To show the level of political influence in the Nigerian state, upon the rightful arrival of sound judgment by the Supreme Court, it was still of inexorable mannerism as it detained yet unreasonably, the funds. That the Federal Government thought it right to impliedly interpret an unambiguous proviso alarms a balanced cerebellum. Providing that an Accountant-General of the Federation have in his letters condition precedent before a passage of funds was unfounded in legal letters and common sense — especially in the arena of clearness and definiteness. To stretch it even further, same old man on his 93rd trip abroad, on June 2002, was the leading flash in ThisDay Newspaper. His trip was summarised as not simply unjustifiable but frivolous. The secret behind the trip was to be exposed by mid-day news. But, Baba, against all sound advice, had a crackdown on the journalists, forgetting quickly S.22 CFRN 1999. Or who forgets so soon the clash of interest between NASS and the Federal Government on implementation of the 2005 Appropriation Law. It was one smudged in defects in procedure, the Federal Government embraced a disturbing effrontery to considering and looking at a budget, without transference to appropriate authorised hands. Democracy is, without error, a tale to be told to kids seeking mythical or fantastic fable. If we can, at present, have laws like Public Officers (Special Provisions) Act, Cap 381, LFN, 1990, particularly S.3 (3), where it stressed accordingly:
“No civil proceeding shall lie or be instituted in any court for or on account of, in respect of any act, matter or thing done or purported to be done by any person under this Act, and if any such proceedings have been or are instituted before, on or after the making of this Act, the proceedings shall abate, be discharged and made void.”
This proviso has allowed an aloud racket in the sphere of practicability; if a public officer can err in the slightest bit or highest cliff and goes without a redress or a shot in court for grounds of jurisdiction, then what is and must be is the case of superiority over the grundnorm shamefully.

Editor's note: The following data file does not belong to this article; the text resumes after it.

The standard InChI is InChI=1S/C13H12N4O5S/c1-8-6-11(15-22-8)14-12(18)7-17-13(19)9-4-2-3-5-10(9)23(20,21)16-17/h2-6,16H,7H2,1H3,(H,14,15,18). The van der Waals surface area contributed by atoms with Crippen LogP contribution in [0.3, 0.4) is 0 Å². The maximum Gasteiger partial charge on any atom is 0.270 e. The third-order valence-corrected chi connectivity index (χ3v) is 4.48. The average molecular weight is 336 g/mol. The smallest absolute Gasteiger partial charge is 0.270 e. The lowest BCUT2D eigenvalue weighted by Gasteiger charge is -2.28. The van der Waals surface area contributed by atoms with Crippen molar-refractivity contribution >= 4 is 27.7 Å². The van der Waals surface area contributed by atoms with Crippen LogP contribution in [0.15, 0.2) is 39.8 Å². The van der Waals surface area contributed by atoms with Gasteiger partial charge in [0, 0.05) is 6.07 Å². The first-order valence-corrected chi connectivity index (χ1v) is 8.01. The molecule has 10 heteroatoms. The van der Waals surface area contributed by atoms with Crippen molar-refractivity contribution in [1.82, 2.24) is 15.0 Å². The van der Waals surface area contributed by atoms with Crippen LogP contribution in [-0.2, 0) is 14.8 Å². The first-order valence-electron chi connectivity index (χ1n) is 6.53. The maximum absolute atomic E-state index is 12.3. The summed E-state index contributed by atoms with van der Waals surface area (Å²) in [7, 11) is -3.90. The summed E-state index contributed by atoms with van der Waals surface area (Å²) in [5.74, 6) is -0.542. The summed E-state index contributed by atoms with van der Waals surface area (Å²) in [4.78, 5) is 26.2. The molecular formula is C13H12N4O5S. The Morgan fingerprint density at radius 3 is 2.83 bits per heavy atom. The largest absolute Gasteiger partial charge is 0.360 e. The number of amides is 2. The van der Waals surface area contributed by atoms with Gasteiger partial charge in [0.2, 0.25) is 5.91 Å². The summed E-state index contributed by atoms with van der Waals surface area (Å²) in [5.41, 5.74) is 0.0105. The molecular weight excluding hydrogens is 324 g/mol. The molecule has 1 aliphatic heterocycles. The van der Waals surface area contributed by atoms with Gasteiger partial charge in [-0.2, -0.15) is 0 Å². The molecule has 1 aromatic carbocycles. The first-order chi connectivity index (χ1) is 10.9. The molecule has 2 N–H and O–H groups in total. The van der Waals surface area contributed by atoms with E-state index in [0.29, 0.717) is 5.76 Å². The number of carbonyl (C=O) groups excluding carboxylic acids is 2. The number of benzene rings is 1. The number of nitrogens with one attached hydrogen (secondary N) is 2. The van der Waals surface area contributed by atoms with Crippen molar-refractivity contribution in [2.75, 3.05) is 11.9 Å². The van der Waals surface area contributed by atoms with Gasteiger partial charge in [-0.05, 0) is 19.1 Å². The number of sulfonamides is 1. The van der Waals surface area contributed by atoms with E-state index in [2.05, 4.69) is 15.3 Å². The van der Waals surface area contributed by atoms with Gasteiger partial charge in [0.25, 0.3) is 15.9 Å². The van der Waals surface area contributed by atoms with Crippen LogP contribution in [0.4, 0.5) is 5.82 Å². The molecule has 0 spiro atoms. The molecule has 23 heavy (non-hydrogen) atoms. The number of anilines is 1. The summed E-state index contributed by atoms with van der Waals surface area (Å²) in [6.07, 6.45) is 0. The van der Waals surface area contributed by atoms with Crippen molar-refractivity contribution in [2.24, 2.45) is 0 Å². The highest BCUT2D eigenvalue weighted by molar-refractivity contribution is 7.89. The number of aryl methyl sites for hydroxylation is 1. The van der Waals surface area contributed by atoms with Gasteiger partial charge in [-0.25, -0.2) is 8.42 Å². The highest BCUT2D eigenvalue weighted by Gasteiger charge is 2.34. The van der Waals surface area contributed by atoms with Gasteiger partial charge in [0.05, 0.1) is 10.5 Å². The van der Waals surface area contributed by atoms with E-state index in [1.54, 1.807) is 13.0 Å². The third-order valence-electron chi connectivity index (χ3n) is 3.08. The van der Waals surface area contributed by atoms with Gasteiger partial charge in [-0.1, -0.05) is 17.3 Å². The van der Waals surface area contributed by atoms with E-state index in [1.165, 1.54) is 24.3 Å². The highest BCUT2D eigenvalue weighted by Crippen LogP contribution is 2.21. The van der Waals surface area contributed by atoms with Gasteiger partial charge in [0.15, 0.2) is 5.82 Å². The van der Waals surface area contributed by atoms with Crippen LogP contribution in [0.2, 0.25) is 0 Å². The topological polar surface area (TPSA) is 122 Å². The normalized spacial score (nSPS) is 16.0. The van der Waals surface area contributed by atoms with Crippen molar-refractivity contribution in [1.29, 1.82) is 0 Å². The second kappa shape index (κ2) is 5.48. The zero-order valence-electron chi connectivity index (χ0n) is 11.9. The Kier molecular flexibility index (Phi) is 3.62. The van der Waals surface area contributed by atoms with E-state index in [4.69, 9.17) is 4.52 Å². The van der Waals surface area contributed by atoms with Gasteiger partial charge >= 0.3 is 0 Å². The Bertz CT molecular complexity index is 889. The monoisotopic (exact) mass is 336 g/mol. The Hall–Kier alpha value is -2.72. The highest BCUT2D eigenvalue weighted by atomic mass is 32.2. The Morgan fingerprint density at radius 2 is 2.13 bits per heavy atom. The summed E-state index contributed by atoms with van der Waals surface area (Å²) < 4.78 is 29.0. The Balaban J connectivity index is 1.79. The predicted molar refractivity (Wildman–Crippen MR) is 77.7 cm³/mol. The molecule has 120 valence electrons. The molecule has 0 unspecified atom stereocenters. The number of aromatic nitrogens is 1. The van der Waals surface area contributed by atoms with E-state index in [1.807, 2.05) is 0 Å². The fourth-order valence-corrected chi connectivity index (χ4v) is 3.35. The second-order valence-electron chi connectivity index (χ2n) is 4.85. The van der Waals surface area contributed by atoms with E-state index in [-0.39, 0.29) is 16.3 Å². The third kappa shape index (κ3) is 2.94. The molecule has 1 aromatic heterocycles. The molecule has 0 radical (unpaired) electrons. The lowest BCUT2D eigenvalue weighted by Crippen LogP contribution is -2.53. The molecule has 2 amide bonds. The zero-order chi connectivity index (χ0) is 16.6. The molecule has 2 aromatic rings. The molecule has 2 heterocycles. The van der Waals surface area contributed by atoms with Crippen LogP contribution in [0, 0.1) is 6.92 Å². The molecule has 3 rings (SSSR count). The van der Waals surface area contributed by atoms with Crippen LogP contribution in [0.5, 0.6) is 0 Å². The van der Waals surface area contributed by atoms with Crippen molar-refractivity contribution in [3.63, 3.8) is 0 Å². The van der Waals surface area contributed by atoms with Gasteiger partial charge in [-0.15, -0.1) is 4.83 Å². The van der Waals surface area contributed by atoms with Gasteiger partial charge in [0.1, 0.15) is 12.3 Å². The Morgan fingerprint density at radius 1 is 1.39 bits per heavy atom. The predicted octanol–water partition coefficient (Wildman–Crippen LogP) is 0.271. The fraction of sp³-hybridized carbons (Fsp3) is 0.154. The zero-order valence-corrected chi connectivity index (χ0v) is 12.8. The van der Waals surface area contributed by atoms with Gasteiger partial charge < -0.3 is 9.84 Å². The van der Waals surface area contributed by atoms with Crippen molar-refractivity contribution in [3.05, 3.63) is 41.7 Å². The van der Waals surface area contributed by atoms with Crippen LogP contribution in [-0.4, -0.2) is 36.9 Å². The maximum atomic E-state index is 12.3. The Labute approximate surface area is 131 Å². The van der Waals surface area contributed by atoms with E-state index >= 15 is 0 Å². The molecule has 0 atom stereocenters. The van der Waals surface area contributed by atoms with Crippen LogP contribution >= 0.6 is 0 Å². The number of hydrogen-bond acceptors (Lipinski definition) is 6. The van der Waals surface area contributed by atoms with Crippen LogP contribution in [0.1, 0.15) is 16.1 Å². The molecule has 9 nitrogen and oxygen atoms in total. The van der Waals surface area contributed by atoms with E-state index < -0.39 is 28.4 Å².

It needs not be assumed wholesomely, that it is only the executive arm and the legislative arm that are principal offenders of the practice of rule of law. The judiciary has its hands dirty. It has been rationalised copiously and transparently that it should not be submitted that a judge should be deemed apolitical. It is suggestive to pen that there cannot be a figure-head serving as a bulwark of the Constitution, if it has its hands zeroed from political matters when in fact and in truth, that is mainly the contention in court. Verily, this is submitted and unanimously adopted by legal jurists and scholars, but an abuse has not been without. The gross covetous nature of these judges have seen the masses resorting to extra- judicial killings that justice, albeit mob, be done. It is not incorrect that the executive kill extra-judicially, but should they go scot-free? It is true that it is for the lawyers to draw justice from his rhetoric, but can it be conveniently said that our judges never get biased or bought over once Santa gives them a million dollar goody? The judiciary has not till today explained the extra-judicial killing at Gbaramatu (Delta State), Odi (Bayelsa State), Zarki-Biam (Benue State), and the secret trial of Henry Okah. That this is sickening is an understatement. The practice of the rule of law thus decays at its infancy or nascent stage.